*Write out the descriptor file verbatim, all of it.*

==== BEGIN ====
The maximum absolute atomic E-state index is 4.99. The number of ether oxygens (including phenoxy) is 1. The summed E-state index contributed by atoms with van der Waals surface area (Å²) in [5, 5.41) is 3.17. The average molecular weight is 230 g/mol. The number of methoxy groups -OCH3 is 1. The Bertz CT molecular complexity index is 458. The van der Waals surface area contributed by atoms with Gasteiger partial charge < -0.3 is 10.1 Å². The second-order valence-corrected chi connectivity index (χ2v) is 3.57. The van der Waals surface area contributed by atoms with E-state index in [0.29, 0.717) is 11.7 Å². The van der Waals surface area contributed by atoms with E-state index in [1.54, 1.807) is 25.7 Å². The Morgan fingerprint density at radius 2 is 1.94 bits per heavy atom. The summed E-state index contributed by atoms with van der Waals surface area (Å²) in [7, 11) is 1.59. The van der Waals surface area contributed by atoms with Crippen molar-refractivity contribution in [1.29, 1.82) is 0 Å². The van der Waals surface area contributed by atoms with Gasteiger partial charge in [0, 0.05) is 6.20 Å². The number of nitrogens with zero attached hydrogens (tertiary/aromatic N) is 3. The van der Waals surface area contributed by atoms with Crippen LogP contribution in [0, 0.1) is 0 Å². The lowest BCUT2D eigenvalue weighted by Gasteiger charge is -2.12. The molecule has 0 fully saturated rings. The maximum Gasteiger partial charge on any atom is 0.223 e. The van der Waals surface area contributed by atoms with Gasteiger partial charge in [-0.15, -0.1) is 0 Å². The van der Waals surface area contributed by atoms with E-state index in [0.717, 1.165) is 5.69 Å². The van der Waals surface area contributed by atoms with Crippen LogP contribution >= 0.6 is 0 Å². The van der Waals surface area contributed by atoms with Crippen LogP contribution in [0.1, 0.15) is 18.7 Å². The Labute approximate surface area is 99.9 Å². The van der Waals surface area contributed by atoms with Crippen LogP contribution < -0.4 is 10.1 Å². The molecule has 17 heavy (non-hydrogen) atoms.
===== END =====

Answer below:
The maximum absolute atomic E-state index is 4.99. The number of ether oxygens (including phenoxy) is 1. The summed E-state index contributed by atoms with van der Waals surface area (Å²) in [5, 5.41) is 3.17. The average molecular weight is 230 g/mol. The number of methoxy groups -OCH3 is 1. The Bertz CT molecular complexity index is 458. The van der Waals surface area contributed by atoms with Gasteiger partial charge < -0.3 is 10.1 Å². The second-order valence-corrected chi connectivity index (χ2v) is 3.57. The van der Waals surface area contributed by atoms with E-state index in [0.29, 0.717) is 11.7 Å². The van der Waals surface area contributed by atoms with E-state index in [1.54, 1.807) is 25.7 Å². The Morgan fingerprint density at radius 2 is 1.94 bits per heavy atom. The summed E-state index contributed by atoms with van der Waals surface area (Å²) in [7, 11) is 1.59. The van der Waals surface area contributed by atoms with Crippen molar-refractivity contribution in [1.29, 1.82) is 0 Å². The van der Waals surface area contributed by atoms with Gasteiger partial charge in [0, 0.05) is 6.20 Å². The number of nitrogens with zero attached hydrogens (tertiary/aromatic N) is 3. The van der Waals surface area contributed by atoms with Crippen LogP contribution in [0, 0.1) is 0 Å². The lowest BCUT2D eigenvalue weighted by Gasteiger charge is -2.12. The molecule has 0 fully saturated rings. The maximum Gasteiger partial charge on any atom is 0.223 e. The van der Waals surface area contributed by atoms with Gasteiger partial charge in [-0.15, -0.1) is 0 Å². The van der Waals surface area contributed by atoms with E-state index in [0.717, 1.165) is 5.69 Å². The van der Waals surface area contributed by atoms with Crippen LogP contribution >= 0.6 is 0 Å². The van der Waals surface area contributed by atoms with Crippen LogP contribution in [0.1, 0.15) is 18.7 Å². The Labute approximate surface area is 99.9 Å². The van der Waals surface area contributed by atoms with Crippen LogP contribution < -0.4 is 10.1 Å². The molecule has 17 heavy (non-hydrogen) atoms.